Setting Up MongoDB SSL Encryption

8 min read
Setting Up MongoDB SSL Encryption


In a world where data security is essential, enabling MongoDB SSL is critical in fortifying your database. This guide walks you through implementing SSL/TLS encryption for MongoDB. Each section is crafted to elevate your database’s security protocol, from acquiring the necessary SSL certificates to configuring server and client connections.

Key Takeaways

  • SSL/TLS encryption is essential for securing data transfer in MongoDB, which supports Forward Secrecy and has undergone configuration changes reflecting security advancements since version 3.0.
  • To set up SSL/TLS encryption, one must obtain valid SSL certificates from a Certificate Authority or create self-signed certificates and then prepare them in the .pem format required by MongoDB.
  • Configuring MongoDB server for SSL/TLS involves modifying the mongod.conf file with SSL settings, including specifying paths to .pem files and enabling certificate validation to ensure only trusted clients can connect.

Understanding MongoDB TLS SSL Encryption


Firstly, we need to understand the significance of SSL/TLS encryption in MongoDB. This encryption is not just a layer of protection; it’s the cornerstone of secure data transfer in MongoDB, ensuring that your data remains unintelligible to unauthorized entities even if intercepted.

MongoDB, including its managed service Atlas, employs this encryption to safeguard connections, starting from version 3.0 and onwards, supporting cipher suites that enable Forward Secrecy for an even stronger defense against eavesdropping. But as with all technology, evolution is constant. MongoDB’s SSL/TLS configuration options have undergone significant changes across versions.

The switch from old TLS flags to new ones and the default use of the Online Certificate Status Protocol (OCSP) to verify certificate status in later versions reflect MongoDB’s commitment to staying ahead of the security curve. Being aware of these changes enables you to use TLS/SSL connections effectively and maintain the privacy of your MongoDB instance in the digital age.

Preparing SSL Certificates for MongoDB


The SSL certificates are necessary for our MongoDB server to establish secure SSL/TLS communications. These certificates are like digital passports, asserting the identity of our server to clients in the vast digital expanse.

Obtaining these valid certificates is the first step to establishing a secure communication channel. Should your circumstances dictate, you may create a self-signed certificate, acting as your own Certificate Authority. This approach is particularly useful in testing or development environments.

Obtaining SSL Certificates from a Certificate Authority

You must approach a trusted certificate authority to obtain a server certificate that verifies your server’s identity. This process begins with an OpenSSL configuration file, a blueprint containing details like your country, state, and organization, capped with the common name that is your server’s alias.

Once you’ve crafted this foundation, a Certificate Signing Request (CSR) emerges, which you’ll present to the certificate authority, much like a knight presenting a decree to a king.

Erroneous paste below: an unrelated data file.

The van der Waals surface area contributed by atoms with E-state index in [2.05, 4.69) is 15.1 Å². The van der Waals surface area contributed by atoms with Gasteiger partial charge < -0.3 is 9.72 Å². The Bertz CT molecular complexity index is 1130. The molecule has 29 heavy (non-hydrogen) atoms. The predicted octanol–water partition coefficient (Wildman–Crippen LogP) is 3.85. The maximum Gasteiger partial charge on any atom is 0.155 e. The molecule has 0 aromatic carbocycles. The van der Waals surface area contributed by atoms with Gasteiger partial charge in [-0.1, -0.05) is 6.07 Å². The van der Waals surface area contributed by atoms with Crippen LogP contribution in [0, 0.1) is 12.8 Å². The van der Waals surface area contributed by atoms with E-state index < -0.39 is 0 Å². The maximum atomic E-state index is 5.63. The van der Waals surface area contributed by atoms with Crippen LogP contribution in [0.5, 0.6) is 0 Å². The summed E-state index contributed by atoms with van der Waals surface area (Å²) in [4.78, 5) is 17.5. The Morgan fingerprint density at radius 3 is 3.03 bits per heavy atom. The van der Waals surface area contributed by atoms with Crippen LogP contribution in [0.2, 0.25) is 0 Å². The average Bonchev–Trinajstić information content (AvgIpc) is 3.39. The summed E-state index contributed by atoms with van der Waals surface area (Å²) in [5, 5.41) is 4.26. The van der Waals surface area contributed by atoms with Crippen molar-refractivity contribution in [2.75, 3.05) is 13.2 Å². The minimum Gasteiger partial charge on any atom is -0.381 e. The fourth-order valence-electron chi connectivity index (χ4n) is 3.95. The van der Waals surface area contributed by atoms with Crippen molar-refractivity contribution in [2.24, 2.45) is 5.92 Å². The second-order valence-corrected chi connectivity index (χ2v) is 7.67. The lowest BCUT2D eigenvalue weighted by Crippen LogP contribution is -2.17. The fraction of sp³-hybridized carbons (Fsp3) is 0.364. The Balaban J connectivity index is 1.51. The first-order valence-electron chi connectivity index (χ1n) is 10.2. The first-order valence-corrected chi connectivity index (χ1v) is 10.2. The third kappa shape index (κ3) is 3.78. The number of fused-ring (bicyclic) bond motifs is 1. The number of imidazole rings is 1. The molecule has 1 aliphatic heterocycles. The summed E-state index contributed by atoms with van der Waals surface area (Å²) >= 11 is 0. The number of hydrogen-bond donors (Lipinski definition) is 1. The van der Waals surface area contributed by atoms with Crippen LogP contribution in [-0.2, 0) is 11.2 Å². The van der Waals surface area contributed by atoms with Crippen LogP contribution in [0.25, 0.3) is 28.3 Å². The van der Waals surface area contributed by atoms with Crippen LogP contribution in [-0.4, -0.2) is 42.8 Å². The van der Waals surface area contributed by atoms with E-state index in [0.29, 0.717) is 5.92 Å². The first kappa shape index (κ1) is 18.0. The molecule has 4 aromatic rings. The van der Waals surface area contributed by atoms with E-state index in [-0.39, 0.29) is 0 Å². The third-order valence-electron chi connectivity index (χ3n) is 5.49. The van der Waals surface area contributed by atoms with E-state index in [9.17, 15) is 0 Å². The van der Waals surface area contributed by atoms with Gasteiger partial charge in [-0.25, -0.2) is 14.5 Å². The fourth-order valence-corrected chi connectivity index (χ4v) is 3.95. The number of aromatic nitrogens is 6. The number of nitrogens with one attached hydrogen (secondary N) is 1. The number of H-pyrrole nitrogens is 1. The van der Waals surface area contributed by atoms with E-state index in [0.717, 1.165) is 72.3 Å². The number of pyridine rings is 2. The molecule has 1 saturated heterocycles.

The CA, in turn, grants you a valid certificate, a seal of trust that assures clients your server is legitimate. But the journey doesn’t end there; you must ensure this valid certificate is compatible with MongoDB and recognized by the clients connecting to your server, thus completing the circle of trust.

Creating Self-Signed Valid Certificates

If obtaining a certificate from a trusted authority isn’t feasible, you can create your self-signed certificate. This requires generating a CA private key, the start of your self-signed certificate, using the openssl genrsa command. This key serves as the foundation for creating your own CA certificate, which will, in turn, be used to sign an intermediate certificate.

The process continues by combining the self-signed CA certificate and private key into a single .pem file. This file becomes the server’s identity, ready to be presented to any client that wants to connect, ensuring the protection of the client’s identity and maintaining the integrity of the server’s identity.

Further reading:
MongoDB SSL with Self-Signed Certificates in Node.js
MongoDB® SSL with Self-Signed Certificates in C#

Configuring MongoDB Server for SSL/TLS Encryption

Once your certificates are ready, the next step is configuring the MongoDB server for SSL/TLS encryption, allowing you to securely connect to MongoDB. This procedure involves opening MongoDB’s configuration file, typically known as mongod.conf. Here, you’ll add the path to your .pem file, setting the stage for encrypted connections. As you add the ssl.PEMKeyFile option into the configuration, the server takes its first steps towards securing its communications.

If your private key is password protected, you’ll access it with the sslPEMKeyPassword option, ensuring that only those with the secret passphrase can access it.

Setting Up mongod and mongos with SSL/TLS Certificate and Key

Setting up mongod and mongos with the SSL/TLS certificate and key is a process that requires attention to detail. In the configuration file, the following steps need to be taken:

  1. Set net.ssl.mode to requireSSL.
  2. Direct net.ssl.PEMKeyFile to the path of your .pem file.
  3. Set net.ssl.CAFile option to point towards the root certificate chain .pem file, ensuring that the entire line of trust is established.

Enabling Client Certificate Validation for mongod and mongos

In MongoDB, enabling certificate validation for mongod and mongos ensures that every client presents a valid certificate, serving as a trusted delegate of the Certificate Authority.

This is achieved by setting the net.ssl.CAFile option with the path to the .pem file that contains the root certificate chain. By setting the net.ssl.mode to requireSSL and disallowing invalid hostnames, you affirm the authenticity of each client’s identity, strengthening the walls of your MongoDB fortress.